While Steve Waugh’s men look to seal their seventh consecutive Test victory and their second straight clean sweep after the 3-0 rout of Pakistan, India are under tremendous pressure to salvage some pride.

India’s biggest worry has been the failure of the technically sound Dravid and Ganguly. Dravid’s highest in the series is only 35, in the first innings at Adelaide. With the openers faring miserably, the middle order has proved unable to withstand the pressure.

The Indian bowling has also failed to cash in on the life in the pitches that has been exploited to the hilt by the host bowlers. Both in Adelaide, where Australia were left gasping at 52 for four, and in Melbourne they let slip the advantage after getting rid of the top order.

India lack options even in the spin department. While leggie Anil Kumble has failed to deliver despite getting bouncy tracks to send down his fastish stuff, young off-spinner Harbhajan Singh, who finished with none for 141 from 47 overs against Tasmania at Hobart, is hardly in the reckoning.

In contrast, Shane Warne is charged up to overhaul pace legend Dennis Lillee’s Australian record of 355 Test wickets, needing just five more. Mark Waugh will also reach a milestone as he will become the sixth Australian and the 21st player to play 100 Tests.    

Calcutta, Jan.1 
With the focus currently on Sydney, where the third and final Test begins tomorrow, rewinding to the last India versus Australia clash there (1991-92) is pretty much in order.

Of course, most of the headlines then were monopolised by Ravi Shastri, whose 206 remains the highest individual score by an Indian against Australia.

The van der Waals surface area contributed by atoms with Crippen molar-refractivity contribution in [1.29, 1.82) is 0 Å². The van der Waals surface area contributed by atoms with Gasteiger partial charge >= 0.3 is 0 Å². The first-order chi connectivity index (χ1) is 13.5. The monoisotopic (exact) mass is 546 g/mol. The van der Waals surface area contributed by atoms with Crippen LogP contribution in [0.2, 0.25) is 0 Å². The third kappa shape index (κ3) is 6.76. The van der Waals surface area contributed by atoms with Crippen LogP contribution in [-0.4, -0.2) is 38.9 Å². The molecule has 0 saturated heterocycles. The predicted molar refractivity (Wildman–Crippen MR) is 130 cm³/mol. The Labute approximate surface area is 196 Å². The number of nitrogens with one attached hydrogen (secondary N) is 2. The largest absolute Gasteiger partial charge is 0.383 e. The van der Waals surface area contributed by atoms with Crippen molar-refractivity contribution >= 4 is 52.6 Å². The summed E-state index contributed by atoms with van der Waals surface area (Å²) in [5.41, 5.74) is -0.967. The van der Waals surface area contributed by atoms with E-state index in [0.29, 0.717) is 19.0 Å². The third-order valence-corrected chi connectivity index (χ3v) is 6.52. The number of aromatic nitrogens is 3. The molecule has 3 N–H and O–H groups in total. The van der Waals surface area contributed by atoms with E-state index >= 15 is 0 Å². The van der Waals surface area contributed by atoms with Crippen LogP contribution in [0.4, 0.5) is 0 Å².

Incidentally, that drawn 1991-92 Test — which, too, began on January 2 — marked Shane Warne’s debut. But he was far from menacing then and returned forgettable figures of 45-7-150-1. Now, however...

The Mumbai-based Shastri, just back from commentary assignments in Zimbabwe, spoke to The Telegraph the other day.

Following are excerpts

On being credited with the highest individual score (by an Indian) against Australia

Does feel nice... In fact, I don’t think many openers have got double hundreds in Australia. Sunny (Sunil Gavaskar), for one, had looked good for 200 more than once, but fell short...

On the openers’ approach, specially in Australia

Mentally, they’ve got to be tough. Then, early on, they’ve got to be very selective in shot-making. Not just the openers, but all batsmen must back themselves and play to their strengths. Be positive and play the shots which come naturally, don’t manufacture them. And, yes, don’t be overawed by reputations.

On just how different it is batting in Australia compared to most of the other countries

The bounce, for one, is much more appreciable which means technique has to be of the top-drawer kind... Also, the mental toughness apart, one has to be supremely fit.

Remember, the boundaries are long and, so, fours aren’t easy to come by. Actually, you could end up running a string of twos and threes. Stamina-wise, you can’t be found wanting.